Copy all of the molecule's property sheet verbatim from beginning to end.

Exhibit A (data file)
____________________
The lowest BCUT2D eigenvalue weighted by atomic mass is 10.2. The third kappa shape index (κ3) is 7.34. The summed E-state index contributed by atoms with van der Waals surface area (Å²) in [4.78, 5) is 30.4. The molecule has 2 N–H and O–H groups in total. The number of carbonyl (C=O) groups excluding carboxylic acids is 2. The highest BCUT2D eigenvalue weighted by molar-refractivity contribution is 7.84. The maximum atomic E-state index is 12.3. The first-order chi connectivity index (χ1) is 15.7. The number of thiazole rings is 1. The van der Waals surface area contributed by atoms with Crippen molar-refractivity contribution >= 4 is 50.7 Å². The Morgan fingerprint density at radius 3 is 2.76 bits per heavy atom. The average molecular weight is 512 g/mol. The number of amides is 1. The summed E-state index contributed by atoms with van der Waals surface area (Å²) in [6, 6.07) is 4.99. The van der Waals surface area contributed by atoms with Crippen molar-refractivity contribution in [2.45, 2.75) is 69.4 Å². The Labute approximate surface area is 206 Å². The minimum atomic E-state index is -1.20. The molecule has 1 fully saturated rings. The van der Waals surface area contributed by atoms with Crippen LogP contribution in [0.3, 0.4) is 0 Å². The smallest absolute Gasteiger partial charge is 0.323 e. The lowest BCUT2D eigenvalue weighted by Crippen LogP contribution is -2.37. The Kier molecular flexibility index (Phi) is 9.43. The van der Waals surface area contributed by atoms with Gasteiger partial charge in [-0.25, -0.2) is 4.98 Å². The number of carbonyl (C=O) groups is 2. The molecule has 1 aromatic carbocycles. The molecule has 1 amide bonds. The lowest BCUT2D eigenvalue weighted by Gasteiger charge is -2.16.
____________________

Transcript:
The lowest BCUT2D eigenvalue weighted by atomic mass is 10.2. The third kappa shape index (κ3) is 7.34. The summed E-state index contributed by atoms with van der Waals surface area (Å²) in [4.78, 5) is 30.4. The molecule has 2 N–H and O–H groups in total. The number of carbonyl (C=O) groups excluding carboxylic acids is 2. The highest BCUT2D eigenvalue weighted by molar-refractivity contribution is 7.84. The maximum atomic E-state index is 12.3. The first-order chi connectivity index (χ1) is 15.7. The number of thiazole rings is 1. The van der Waals surface area contributed by atoms with Crippen molar-refractivity contribution >= 4 is 50.7 Å². The Morgan fingerprint density at radius 3 is 2.76 bits per heavy atom. The average molecular weight is 512 g/mol. The number of amides is 1. The summed E-state index contributed by atoms with van der Waals surface area (Å²) in [6, 6.07) is 4.99. The van der Waals surface area contributed by atoms with Crippen molar-refractivity contribution in [2.45, 2.75) is 69.4 Å². The Labute approximate surface area is 206 Å². The minimum atomic E-state index is -1.20. The molecule has 1 fully saturated rings. The van der Waals surface area contributed by atoms with Crippen LogP contribution in [0.3, 0.4) is 0 Å². The smallest absolute Gasteiger partial charge is 0.323 e. The lowest BCUT2D eigenvalue weighted by Crippen LogP contribution is -2.37. The Kier molecular flexibility index (Phi) is 9.43. The van der Waals surface area contributed by atoms with Gasteiger partial charge in [-0.25, -0.2) is 4.98 Å². The number of carbonyl (C=O) groups is 2. The molecule has 1 aromatic carbocycles. The molecule has 1 amide bonds. The lowest BCUT2D eigenvalue weighted by Gasteiger charge is -2.16.